In terms of mental structure, and in a survival situation, our specie has an instinctive advantage. Even if we have lost particular information needed to survive in relation to resources providing or  finding technical solutions, our mental structure was built up to provide enough creativeness and improvisation to find solutions at any circumstance. And of course one of those solutions is the synergy derived from cooperation. Social relations are a landmark of our powerful evolutionary advantage. But at the same time, this social (versus cultural) strategy has its price; the individual has no value compared with society survival.

This documentary provides excellent examples of the traces of our natural conditions, the one that provide us with enough resources to survive and success during our evolutionary process.
 
Prof. Javier Baena Preysler
Universidad Autónoma de Madrid

viernes, 11 de marzo de 2016

Serie documental "Brain Game" de National Geographic Channel



¿Conocéis la serie documental “Brain Game”? Se viene emitiendo en el canal National Geographic Channel para más de cien países y en casi medio centenar de idiomas. http://channel.nationalgeographic.com/brain-games/episodes/the-survivor-brain/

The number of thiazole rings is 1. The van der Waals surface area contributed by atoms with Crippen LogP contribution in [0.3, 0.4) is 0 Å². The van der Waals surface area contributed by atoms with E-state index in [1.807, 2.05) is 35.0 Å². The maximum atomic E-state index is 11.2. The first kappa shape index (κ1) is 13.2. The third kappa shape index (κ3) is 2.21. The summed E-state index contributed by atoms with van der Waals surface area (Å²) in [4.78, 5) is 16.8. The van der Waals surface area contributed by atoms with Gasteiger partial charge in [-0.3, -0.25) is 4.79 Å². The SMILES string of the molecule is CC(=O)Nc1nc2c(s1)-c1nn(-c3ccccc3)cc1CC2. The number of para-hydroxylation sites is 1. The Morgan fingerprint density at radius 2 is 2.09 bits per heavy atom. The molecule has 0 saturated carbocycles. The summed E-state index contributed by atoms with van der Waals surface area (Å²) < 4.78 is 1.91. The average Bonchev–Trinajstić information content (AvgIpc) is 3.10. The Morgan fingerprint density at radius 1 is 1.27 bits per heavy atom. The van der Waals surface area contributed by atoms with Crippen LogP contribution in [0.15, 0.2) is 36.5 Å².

El profesor Javier Baena, volverá a participar como lo viene haciendo para la serie sobre supervivencia The Human Race de este mismo canal, en la mesa redonda virtual de expertos para comentar sus impresiones sobre el nuevo capítulo titulado “the survivor brain” que se emitirá el próximo 20 de Marzo. 

Estrenada España su quinta temporada, Brain Games es un recorrido por todos nuestros sentidos, para descubrir capacidades del cerebro que no conocíamos”, —explica el presentador, Jason Silva. “Con esta nueva temporada emprendemos varias ‘misiones cerebrales’ muy ambiciosas para divulgar ideas nuevas y desvelar nuevas posibilidades, que nos hagan conscientes de la existencia de una frontera fascinante entre la ilusión y la realidad”.

En este intento de analizar asuntos como los siete pecados capitales, Dios, la supervivencia, los sentidos ocultos, las regiones cerebrales o el envejecimiento del cerebro, Silva contará con la colaboración de los mejores neurocientíficos, psicólogos, especialista y expertos en ciencia cognitiva. La serie, que se ha rodado en varios continentes, es un viaje sorprendente, asombroso y esclarecedor a través de los recovecos de la materia gris, un viaje que realiza una exploración entretenida e instructiva del órgano más complejo del cuerpo humano.

Durante sus fascinantes investigaciones, Silva nos irá proponiendo numerosos juegos interactivos y experimentos cautivadores que se han diseñado no solo para jugar con tu cerebro y desvelarte la sorprendente forma en que trabaja, sino para ilustrar además la explicación de estos fenómenos y permitirnos comprenderla bien.

Os dejamos algunas imágenes cedidas por National Geographic Channel sobre del rodaje de este capítulo sobre el cerebro humano y muy pronto, emitiremos la opinión del profesor Baena sobre este interesante capítulo.




Conchi Torres